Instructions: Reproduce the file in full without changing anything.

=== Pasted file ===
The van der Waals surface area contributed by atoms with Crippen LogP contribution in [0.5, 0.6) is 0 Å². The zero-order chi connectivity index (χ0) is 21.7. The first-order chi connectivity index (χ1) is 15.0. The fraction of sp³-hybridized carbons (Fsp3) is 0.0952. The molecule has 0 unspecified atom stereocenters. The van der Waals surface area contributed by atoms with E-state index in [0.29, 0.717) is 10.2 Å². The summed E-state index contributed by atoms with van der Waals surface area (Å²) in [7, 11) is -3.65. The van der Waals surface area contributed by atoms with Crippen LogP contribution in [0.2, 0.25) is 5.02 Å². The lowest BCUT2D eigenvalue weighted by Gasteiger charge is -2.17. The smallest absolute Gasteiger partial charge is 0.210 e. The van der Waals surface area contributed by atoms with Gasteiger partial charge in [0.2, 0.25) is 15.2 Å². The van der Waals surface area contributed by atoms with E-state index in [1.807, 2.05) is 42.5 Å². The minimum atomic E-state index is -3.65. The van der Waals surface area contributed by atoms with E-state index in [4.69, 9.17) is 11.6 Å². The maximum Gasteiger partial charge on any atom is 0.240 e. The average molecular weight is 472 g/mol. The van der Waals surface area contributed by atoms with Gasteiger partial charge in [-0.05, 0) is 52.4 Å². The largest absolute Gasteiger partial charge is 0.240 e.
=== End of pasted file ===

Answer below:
The van der Waals surface area contributed by atoms with Crippen LogP contribution in [0.5, 0.6) is 0 Å². The zero-order chi connectivity index (χ0) is 21.7. The first-order chi connectivity index (χ1) is 15.0. The fraction of sp³-hybridized carbons (Fsp3) is 0.0952. The molecule has 0 unspecified atom stereocenters. The van der Waals surface area contributed by atoms with E-state index in [0.29, 0.717) is 10.2 Å². The summed E-state index contributed by atoms with van der Waals surface area (Å²) in [7, 11) is -3.65. The van der Waals surface area contributed by atoms with Crippen LogP contribution in [0.2, 0.25) is 5.02 Å². The lowest BCUT2D eigenvalue weighted by Gasteiger charge is -2.17. The smallest absolute Gasteiger partial charge is 0.210 e. The van der Waals surface area contributed by atoms with Gasteiger partial charge in [0.2, 0.25) is 15.2 Å². The van der Waals surface area contributed by atoms with E-state index in [1.807, 2.05) is 42.5 Å². The minimum atomic E-state index is -3.65. The van der Waals surface area contributed by atoms with E-state index in [4.69, 9.17) is 11.6 Å². The maximum Gasteiger partial charge on any atom is 0.240 e. The average molecular weight is 472 g/mol. The van der Waals surface area contributed by atoms with Gasteiger partial charge in [-0.05, 0) is 52.4 Å². The largest absolute Gasteiger partial charge is 0.240 e.